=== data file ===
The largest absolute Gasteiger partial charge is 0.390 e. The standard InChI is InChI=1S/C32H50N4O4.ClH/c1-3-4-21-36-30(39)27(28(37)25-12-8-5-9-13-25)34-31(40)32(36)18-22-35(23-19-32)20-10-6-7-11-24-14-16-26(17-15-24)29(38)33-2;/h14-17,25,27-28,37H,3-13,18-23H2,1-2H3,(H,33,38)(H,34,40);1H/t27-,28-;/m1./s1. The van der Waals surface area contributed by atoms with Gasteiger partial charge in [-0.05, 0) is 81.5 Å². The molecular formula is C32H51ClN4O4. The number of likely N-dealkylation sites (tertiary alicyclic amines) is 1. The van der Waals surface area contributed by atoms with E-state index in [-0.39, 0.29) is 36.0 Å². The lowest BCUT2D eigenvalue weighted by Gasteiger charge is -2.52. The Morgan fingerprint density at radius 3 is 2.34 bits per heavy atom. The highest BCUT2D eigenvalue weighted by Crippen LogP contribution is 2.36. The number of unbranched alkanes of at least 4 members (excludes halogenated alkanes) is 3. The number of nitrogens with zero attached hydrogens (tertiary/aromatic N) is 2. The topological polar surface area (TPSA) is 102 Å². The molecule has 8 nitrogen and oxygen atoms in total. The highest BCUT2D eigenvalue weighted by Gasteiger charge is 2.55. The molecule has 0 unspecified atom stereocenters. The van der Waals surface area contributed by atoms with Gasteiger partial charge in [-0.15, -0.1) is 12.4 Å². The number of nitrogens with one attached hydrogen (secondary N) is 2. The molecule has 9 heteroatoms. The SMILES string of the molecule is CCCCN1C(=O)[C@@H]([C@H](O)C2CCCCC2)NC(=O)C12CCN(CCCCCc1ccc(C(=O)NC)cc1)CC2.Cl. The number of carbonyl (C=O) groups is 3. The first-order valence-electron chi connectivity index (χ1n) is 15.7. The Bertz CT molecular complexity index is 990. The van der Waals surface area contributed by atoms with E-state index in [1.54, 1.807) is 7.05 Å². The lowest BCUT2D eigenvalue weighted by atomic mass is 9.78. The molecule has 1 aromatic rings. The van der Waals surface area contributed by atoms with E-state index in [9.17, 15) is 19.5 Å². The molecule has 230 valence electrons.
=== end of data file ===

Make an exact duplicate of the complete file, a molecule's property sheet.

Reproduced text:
The largest absolute Gasteiger partial charge is 0.390 e. The standard InChI is InChI=1S/C32H50N4O4.ClH/c1-3-4-21-36-30(39)27(28(37)25-12-8-5-9-13-25)34-31(40)32(36)18-22-35(23-19-32)20-10-6-7-11-24-14-16-26(17-15-24)29(38)33-2;/h14-17,25,27-28,37H,3-13,18-23H2,1-2H3,(H,33,38)(H,34,40);1H/t27-,28-;/m1./s1. The van der Waals surface area contributed by atoms with Gasteiger partial charge in [-0.05, 0) is 81.5 Å². The molecular formula is C32H51ClN4O4. The number of likely N-dealkylation sites (tertiary alicyclic amines) is 1. The van der Waals surface area contributed by atoms with E-state index in [-0.39, 0.29) is 36.0 Å². The lowest BCUT2D eigenvalue weighted by Gasteiger charge is -2.52. The Morgan fingerprint density at radius 3 is 2.34 bits per heavy atom. The highest BCUT2D eigenvalue weighted by Crippen LogP contribution is 2.36. The number of unbranched alkanes of at least 4 members (excludes halogenated alkanes) is 3. The number of nitrogens with zero attached hydrogens (tertiary/aromatic N) is 2. The topological polar surface area (TPSA) is 102 Å². The molecule has 8 nitrogen and oxygen atoms in total. The highest BCUT2D eigenvalue weighted by Gasteiger charge is 2.55. The molecule has 0 unspecified atom stereocenters. The van der Waals surface area contributed by atoms with Gasteiger partial charge in [-0.15, -0.1) is 12.4 Å². The number of nitrogens with one attached hydrogen (secondary N) is 2. The molecule has 9 heteroatoms. The SMILES string of the molecule is CCCCN1C(=O)[C@@H]([C@H](O)C2CCCCC2)NC(=O)C12CCN(CCCCCc1ccc(C(=O)NC)cc1)CC2.Cl. The number of carbonyl (C=O) groups is 3. The first-order valence-electron chi connectivity index (χ1n) is 15.7. The Bertz CT molecular complexity index is 990. The van der Waals surface area contributed by atoms with E-state index in [1.54, 1.807) is 7.05 Å². The lowest BCUT2D eigenvalue weighted by atomic mass is 9.78. The molecule has 1 aromatic rings. The van der Waals surface area contributed by atoms with E-state index in [9.17, 15) is 19.5 Å². The molecule has 230 valence electrons.